Saturday, April 24, 2010

Movie Review: "Mother"

Mother is the latest film from Korean auteur Bong Joon-Ho. The director is best known for his quirky dip into the monster genre with The Host (2006), but Mother is a return to the crime drama of his 2003 film Memories of Murder. This quite amazing work has been awarded best film, best screenwriter and best actress at the recent Asian Film Awards, and was Korea's nominee for last year's Academy Awards (it inexplicably did not make the shortlist).

The film revolves around Do-Joon (Won Bin) a young man whose slow wits leave him vulnerable to being taken advantage of, and often lead him into mischief alongside his only friend, the shifty and manipulative Jin-Tae (Jin Gu). He is watched over by his elderly mother (Kim Hye-Ja), whose life revolves around caring for her son and keeping him out of trouble.

When a schoolgirl ends up murdered, the police waste no time in arresting Do-Joon and extracting a confession out of him. But his mother rightly suspects a fit-up, and when the legal system abandons her she resolves to free him by finding the murderer herself. An old woman playing amateur detective might sound reminiscent of Murder She Wrote and is hardly a new idea, but Bong takes it in new and unexpected directions.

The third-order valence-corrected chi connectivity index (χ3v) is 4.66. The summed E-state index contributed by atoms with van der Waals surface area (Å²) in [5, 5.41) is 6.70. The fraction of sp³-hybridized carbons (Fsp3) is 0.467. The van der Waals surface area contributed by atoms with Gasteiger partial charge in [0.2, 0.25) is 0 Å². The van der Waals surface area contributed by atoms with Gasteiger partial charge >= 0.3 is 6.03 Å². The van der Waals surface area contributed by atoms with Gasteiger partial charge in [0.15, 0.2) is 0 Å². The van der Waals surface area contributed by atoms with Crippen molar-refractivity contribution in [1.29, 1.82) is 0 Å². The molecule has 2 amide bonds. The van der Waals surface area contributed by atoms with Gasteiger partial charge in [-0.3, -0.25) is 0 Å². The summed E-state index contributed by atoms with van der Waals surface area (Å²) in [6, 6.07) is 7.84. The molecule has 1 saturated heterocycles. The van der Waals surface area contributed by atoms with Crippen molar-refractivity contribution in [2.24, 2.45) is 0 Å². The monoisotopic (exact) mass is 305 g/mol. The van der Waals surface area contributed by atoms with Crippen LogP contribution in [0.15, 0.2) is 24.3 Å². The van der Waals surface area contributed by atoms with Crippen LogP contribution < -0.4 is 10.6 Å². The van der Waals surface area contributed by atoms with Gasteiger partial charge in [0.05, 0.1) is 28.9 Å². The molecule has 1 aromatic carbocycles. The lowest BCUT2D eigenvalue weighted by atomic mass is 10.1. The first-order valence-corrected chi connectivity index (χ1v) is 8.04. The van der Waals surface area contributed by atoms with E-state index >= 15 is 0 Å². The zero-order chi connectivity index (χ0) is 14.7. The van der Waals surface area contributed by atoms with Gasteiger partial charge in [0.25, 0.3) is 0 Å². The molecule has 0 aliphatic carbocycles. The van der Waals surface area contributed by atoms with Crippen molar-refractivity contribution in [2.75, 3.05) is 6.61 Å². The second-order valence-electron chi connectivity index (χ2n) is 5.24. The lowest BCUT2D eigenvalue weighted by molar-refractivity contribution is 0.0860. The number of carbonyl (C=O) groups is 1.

While it revolves around the murder case, the emphasis of the film is really the bond between mother and son, and the lengths a mother will go to to protect her young. Their relationship borders on the creepy, with her love for Do-Joon being quite obsessive in nature, and her increasing desperation to prove his innocence leads her down an increasingly dark path.

If this film has a flaw it is in Bong's rather unhurried style, and several scenes go longer than they probably need to. But he more than makes up for this with some cunning plot twists that come just as you suspect the film may be getting predictable. Kim Hye-Ja steals the show in the titular role, which was apparently written specifically for her (she is a well-known veteran of Korean soap operas). She perfectly captures the combination of obsession, emotional frailty and steely determination that defines her intriguing character.

Like the best mysteries, its conclusion is entirely unexpected, yet inevitable; once the truth is discovered, it all makes perfect and disturbing sense. Up until that point, it is merely a good film, but the climax reveals it as a great one.

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